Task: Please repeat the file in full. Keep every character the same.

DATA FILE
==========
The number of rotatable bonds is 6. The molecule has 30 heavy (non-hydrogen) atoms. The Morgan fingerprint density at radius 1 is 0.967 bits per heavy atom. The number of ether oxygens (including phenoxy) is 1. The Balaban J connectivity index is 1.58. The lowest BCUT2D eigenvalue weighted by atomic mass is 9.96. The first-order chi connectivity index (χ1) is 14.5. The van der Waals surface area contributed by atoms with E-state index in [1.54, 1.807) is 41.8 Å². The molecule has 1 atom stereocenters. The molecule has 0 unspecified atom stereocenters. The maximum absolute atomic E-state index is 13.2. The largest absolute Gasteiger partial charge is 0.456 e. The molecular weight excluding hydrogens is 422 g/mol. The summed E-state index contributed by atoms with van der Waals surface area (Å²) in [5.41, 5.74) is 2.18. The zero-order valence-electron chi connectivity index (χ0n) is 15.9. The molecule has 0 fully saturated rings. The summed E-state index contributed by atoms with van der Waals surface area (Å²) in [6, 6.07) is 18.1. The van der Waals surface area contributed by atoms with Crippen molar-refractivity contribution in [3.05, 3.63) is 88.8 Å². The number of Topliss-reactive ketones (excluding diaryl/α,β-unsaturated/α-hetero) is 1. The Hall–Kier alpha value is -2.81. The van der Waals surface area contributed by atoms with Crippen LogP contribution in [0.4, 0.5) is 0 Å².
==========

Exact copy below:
The number of rotatable bonds is 6. The molecule has 30 heavy (non-hydrogen) atoms. The Morgan fingerprint density at radius 1 is 0.967 bits per heavy atom. The number of ether oxygens (including phenoxy) is 1. The Balaban J connectivity index is 1.58. The lowest BCUT2D eigenvalue weighted by atomic mass is 9.96. The first-order chi connectivity index (χ1) is 14.5. The van der Waals surface area contributed by atoms with E-state index in [1.54, 1.807) is 41.8 Å². The molecule has 1 atom stereocenters. The molecule has 0 unspecified atom stereocenters. The maximum absolute atomic E-state index is 13.2. The largest absolute Gasteiger partial charge is 0.456 e. The molecular weight excluding hydrogens is 422 g/mol. The summed E-state index contributed by atoms with van der Waals surface area (Å²) in [5.41, 5.74) is 2.18. The zero-order valence-electron chi connectivity index (χ0n) is 15.9. The molecule has 0 fully saturated rings. The summed E-state index contributed by atoms with van der Waals surface area (Å²) in [6, 6.07) is 18.1. The van der Waals surface area contributed by atoms with Crippen molar-refractivity contribution in [3.05, 3.63) is 88.8 Å². The number of Topliss-reactive ketones (excluding diaryl/α,β-unsaturated/α-hetero) is 1. The Hall–Kier alpha value is -2.81. The van der Waals surface area contributed by atoms with Crippen LogP contribution in [0.4, 0.5) is 0 Å².